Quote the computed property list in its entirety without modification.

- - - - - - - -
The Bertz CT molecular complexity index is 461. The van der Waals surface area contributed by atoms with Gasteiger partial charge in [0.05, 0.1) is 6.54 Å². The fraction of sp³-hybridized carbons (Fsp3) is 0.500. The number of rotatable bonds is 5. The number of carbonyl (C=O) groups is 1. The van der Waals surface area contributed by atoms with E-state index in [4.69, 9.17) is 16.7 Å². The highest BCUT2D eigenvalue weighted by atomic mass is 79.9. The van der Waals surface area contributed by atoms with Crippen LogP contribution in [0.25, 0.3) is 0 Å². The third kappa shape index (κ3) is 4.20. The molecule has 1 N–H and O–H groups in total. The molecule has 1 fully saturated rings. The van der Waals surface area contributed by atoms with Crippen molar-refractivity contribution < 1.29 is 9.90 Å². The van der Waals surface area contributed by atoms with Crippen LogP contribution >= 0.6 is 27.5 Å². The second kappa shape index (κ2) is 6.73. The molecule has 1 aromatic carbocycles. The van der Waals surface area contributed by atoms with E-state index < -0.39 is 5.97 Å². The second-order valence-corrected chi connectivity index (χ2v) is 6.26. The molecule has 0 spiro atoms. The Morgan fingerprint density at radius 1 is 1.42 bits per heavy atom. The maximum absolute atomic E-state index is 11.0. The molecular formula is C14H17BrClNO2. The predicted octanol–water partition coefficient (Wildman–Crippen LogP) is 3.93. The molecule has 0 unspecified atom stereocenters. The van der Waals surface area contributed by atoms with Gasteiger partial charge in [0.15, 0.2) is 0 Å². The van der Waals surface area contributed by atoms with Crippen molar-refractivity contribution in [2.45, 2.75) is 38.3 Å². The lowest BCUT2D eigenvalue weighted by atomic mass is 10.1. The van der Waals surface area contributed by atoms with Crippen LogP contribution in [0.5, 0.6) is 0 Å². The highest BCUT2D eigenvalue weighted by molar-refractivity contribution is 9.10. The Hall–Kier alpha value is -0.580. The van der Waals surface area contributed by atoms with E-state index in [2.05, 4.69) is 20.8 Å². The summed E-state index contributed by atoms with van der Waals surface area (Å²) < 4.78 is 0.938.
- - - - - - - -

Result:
The Bertz CT molecular complexity index is 461. The van der Waals surface area contributed by atoms with Gasteiger partial charge in [0.05, 0.1) is 6.54 Å². The fraction of sp³-hybridized carbons (Fsp3) is 0.500. The number of rotatable bonds is 5. The number of carbonyl (C=O) groups is 1. The van der Waals surface area contributed by atoms with E-state index in [4.69, 9.17) is 16.7 Å². The highest BCUT2D eigenvalue weighted by atomic mass is 79.9. The van der Waals surface area contributed by atoms with Crippen LogP contribution in [0.25, 0.3) is 0 Å². The third kappa shape index (κ3) is 4.20. The molecule has 1 N–H and O–H groups in total. The molecule has 1 fully saturated rings. The van der Waals surface area contributed by atoms with Crippen molar-refractivity contribution < 1.29 is 9.90 Å². The van der Waals surface area contributed by atoms with Crippen LogP contribution >= 0.6 is 27.5 Å². The second kappa shape index (κ2) is 6.73. The molecule has 1 aromatic carbocycles. The van der Waals surface area contributed by atoms with E-state index < -0.39 is 5.97 Å². The second-order valence-corrected chi connectivity index (χ2v) is 6.26. The molecule has 0 spiro atoms. The Morgan fingerprint density at radius 1 is 1.42 bits per heavy atom. The maximum absolute atomic E-state index is 11.0. The molecular formula is C14H17BrClNO2. The predicted octanol–water partition coefficient (Wildman–Crippen LogP) is 3.93. The molecule has 0 unspecified atom stereocenters. The van der Waals surface area contributed by atoms with Gasteiger partial charge in [0.15, 0.2) is 0 Å². The van der Waals surface area contributed by atoms with Crippen molar-refractivity contribution in [2.45, 2.75) is 38.3 Å². The lowest BCUT2D eigenvalue weighted by atomic mass is 10.1. The van der Waals surface area contributed by atoms with Crippen LogP contribution in [0.5, 0.6) is 0 Å². The highest BCUT2D eigenvalue weighted by molar-refractivity contribution is 9.10. The Hall–Kier alpha value is -0.580. The van der Waals surface area contributed by atoms with E-state index in [2.05, 4.69) is 20.8 Å². The summed E-state index contributed by atoms with van der Waals surface area (Å²) < 4.78 is 0.938.